We identified a critical glycine at the –1 position of SELK and SELS, or at the –2 position of SELV (Fig. 3C). Replacing this glycine with other amino acids abolishes CRL2-dependent degradation (Fig. 3G and fig. S5B). Changing the leucine at the –1 position of SELV, next to this glycine, did not affect SELV degradation (fig. S5C). The residues C-terminal to Sec, covering the degron, can tolerate more extreme replacement (fig. S5D). Fusing the C-terminal end of UGA-terminated selenoproteins to GFP fully abrogated selenoprotein degradation (fig. S5E). An illegitimate C terminus, once exposed, triggers CRL2-mediated selenoprotein quality control. Rather than serving as a general inspector to eliminate every abnormal selenoproteins, CRL2 mediates the degradation to clear truncated translational products of unsuccessful UGA-to-Sec decoding.

CRL2 is a modular ubiquitin ligase that uses an interchangeable set of BC-box proteins as substrate receptors when forming approximately 40 different CRL2 complexes with a host of substrate specificities (1619). We found that CRL2 targeted various UGA-terminated selenoproteins via distinct BC-box proteins (Fig. 4, A and B, and fig. S6). KLHDC3, APPBP2, and KLHDC2 were used to target SEPHS2, SELV and SELK, respectively; SELS could be targeted by both KLHDC2 and KLHDC3. SEPX1 could be recognized by four BC-box proteins, namely PRAME, PRAMEF6, PRAMEF9, and FEM1C. Each BC-box protein was preferentially associated with the corresponding UGA-terminated selenoprotein over the FL one (Fig. 4C and fig. S6, D and E). Furthermore, the substrate selectivity of CRL2 was attributed to BC-box proteins (Fig. 4, D and E). Supporting the idea that CTTs comprise CRL2 degrons, GAPDH-CTT fusions confer binding to the acceptor BC-box proteins (Fig. 4F). Swapping respective BC-box proteins can be achieved by exchanging CTTs or adding an extra CTT C-terminal to UGA-terminated selenoprotein (Fig. 4G and fig. S7A).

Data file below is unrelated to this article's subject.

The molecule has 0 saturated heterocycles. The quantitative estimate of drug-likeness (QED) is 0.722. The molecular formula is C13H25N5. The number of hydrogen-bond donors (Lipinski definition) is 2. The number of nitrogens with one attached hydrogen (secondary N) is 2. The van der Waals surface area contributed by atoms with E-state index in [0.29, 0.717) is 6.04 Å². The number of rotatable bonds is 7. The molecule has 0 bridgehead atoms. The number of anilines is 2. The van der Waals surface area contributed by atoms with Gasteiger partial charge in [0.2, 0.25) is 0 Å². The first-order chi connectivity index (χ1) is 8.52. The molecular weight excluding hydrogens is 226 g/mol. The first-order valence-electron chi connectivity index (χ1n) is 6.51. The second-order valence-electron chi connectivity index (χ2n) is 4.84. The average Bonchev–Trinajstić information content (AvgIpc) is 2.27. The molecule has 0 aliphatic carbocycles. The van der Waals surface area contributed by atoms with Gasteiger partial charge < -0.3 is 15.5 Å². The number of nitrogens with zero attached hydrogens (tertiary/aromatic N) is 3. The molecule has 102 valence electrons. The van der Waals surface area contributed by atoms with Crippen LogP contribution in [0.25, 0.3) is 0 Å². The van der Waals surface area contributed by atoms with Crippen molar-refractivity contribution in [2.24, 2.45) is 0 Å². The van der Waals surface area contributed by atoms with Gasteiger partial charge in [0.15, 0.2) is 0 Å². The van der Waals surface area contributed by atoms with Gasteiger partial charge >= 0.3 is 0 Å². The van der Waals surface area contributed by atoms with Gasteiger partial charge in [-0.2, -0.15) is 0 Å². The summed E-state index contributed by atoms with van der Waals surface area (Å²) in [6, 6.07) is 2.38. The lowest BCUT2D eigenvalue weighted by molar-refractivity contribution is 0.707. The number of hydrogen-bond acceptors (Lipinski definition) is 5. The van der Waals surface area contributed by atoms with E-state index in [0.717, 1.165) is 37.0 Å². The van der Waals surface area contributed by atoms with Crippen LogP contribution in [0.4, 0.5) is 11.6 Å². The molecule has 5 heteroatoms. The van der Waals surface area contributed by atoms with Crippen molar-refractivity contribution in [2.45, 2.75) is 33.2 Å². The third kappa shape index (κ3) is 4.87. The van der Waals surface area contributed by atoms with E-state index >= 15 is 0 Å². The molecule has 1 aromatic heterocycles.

Fig. 4 The BC-box proteins contribute to CRL2 recognition of truncated selenoproteins.

(A) GPS assay for cells carrying UGA-terminated (Δ) or FL selenoproteins infected with viruses expressing various BC-box proteins. (B) GPS assay for cells expressing Δ or FL selenoproteins treated with shRNAs against BC-box proteins. FL and Δ selenoproteins were presented using different x-axis scales. (C) GST pull-down using lysates expressing hemagglutinin (HA)–tagged BC-box proteins and GST or GST-tagged Δ or FL selenoproteins. (D) GPS assay for cells expressing various forms of SELV or SELK infected with viruses expressing VHL, APPBP2, or KLHDC2. The truncation sites relative to Sec are labeled above. (E) GST pull-down using lysates expressing HA-tagged KLHDC2 and GST or various forms of GST-tagged SELK. (F) GST pull-down using lysates expressing GFP-tagged GAPDH-CTT fusion and GST or GST-tagged BC-box proteins. (G) The protein stability of truncated selenoproteins terminated with various CTTs. (H) The stability of UGA-terminated selenoproteins in various cells.